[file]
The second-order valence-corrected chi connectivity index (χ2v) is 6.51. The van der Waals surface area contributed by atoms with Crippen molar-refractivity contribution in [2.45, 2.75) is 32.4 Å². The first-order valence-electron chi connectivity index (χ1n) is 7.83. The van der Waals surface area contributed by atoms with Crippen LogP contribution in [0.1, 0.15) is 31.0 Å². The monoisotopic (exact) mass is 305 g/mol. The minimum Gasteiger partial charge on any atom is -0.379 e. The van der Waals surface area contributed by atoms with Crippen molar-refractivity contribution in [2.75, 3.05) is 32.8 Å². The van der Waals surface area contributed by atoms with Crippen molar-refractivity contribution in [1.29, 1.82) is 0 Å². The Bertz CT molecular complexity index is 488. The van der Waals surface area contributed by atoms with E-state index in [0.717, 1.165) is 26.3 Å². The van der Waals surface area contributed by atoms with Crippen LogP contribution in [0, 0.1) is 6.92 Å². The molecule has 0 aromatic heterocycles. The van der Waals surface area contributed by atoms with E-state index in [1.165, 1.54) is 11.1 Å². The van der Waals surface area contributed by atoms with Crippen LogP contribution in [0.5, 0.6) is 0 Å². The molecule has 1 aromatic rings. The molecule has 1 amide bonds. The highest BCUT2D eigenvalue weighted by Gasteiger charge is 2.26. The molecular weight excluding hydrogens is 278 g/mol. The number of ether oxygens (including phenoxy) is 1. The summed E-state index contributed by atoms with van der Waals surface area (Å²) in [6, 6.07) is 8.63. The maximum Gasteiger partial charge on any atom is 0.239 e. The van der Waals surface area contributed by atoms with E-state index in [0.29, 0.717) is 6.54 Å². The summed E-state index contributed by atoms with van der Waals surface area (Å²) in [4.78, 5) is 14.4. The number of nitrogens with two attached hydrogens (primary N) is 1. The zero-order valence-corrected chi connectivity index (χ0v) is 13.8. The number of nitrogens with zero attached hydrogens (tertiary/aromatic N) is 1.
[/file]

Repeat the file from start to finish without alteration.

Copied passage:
The second-order valence-corrected chi connectivity index (χ2v) is 6.51. The van der Waals surface area contributed by atoms with Crippen molar-refractivity contribution in [2.45, 2.75) is 32.4 Å². The first-order valence-electron chi connectivity index (χ1n) is 7.83. The van der Waals surface area contributed by atoms with Crippen LogP contribution in [0.1, 0.15) is 31.0 Å². The monoisotopic (exact) mass is 305 g/mol. The minimum Gasteiger partial charge on any atom is -0.379 e. The van der Waals surface area contributed by atoms with Crippen molar-refractivity contribution in [2.75, 3.05) is 32.8 Å². The van der Waals surface area contributed by atoms with Crippen molar-refractivity contribution in [1.29, 1.82) is 0 Å². The Bertz CT molecular complexity index is 488. The van der Waals surface area contributed by atoms with E-state index in [0.717, 1.165) is 26.3 Å². The van der Waals surface area contributed by atoms with Crippen LogP contribution in [0, 0.1) is 6.92 Å². The molecule has 0 aromatic heterocycles. The van der Waals surface area contributed by atoms with E-state index in [1.165, 1.54) is 11.1 Å². The van der Waals surface area contributed by atoms with Crippen LogP contribution in [0.5, 0.6) is 0 Å². The molecule has 1 aromatic rings. The molecule has 1 amide bonds. The highest BCUT2D eigenvalue weighted by Gasteiger charge is 2.26. The molecular weight excluding hydrogens is 278 g/mol. The number of ether oxygens (including phenoxy) is 1. The summed E-state index contributed by atoms with van der Waals surface area (Å²) in [6, 6.07) is 8.63. The maximum Gasteiger partial charge on any atom is 0.239 e. The van der Waals surface area contributed by atoms with E-state index in [0.29, 0.717) is 6.54 Å². The summed E-state index contributed by atoms with van der Waals surface area (Å²) in [4.78, 5) is 14.4. The number of nitrogens with two attached hydrogens (primary N) is 1. The zero-order valence-corrected chi connectivity index (χ0v) is 13.8. The number of nitrogens with zero attached hydrogens (tertiary/aromatic N) is 1.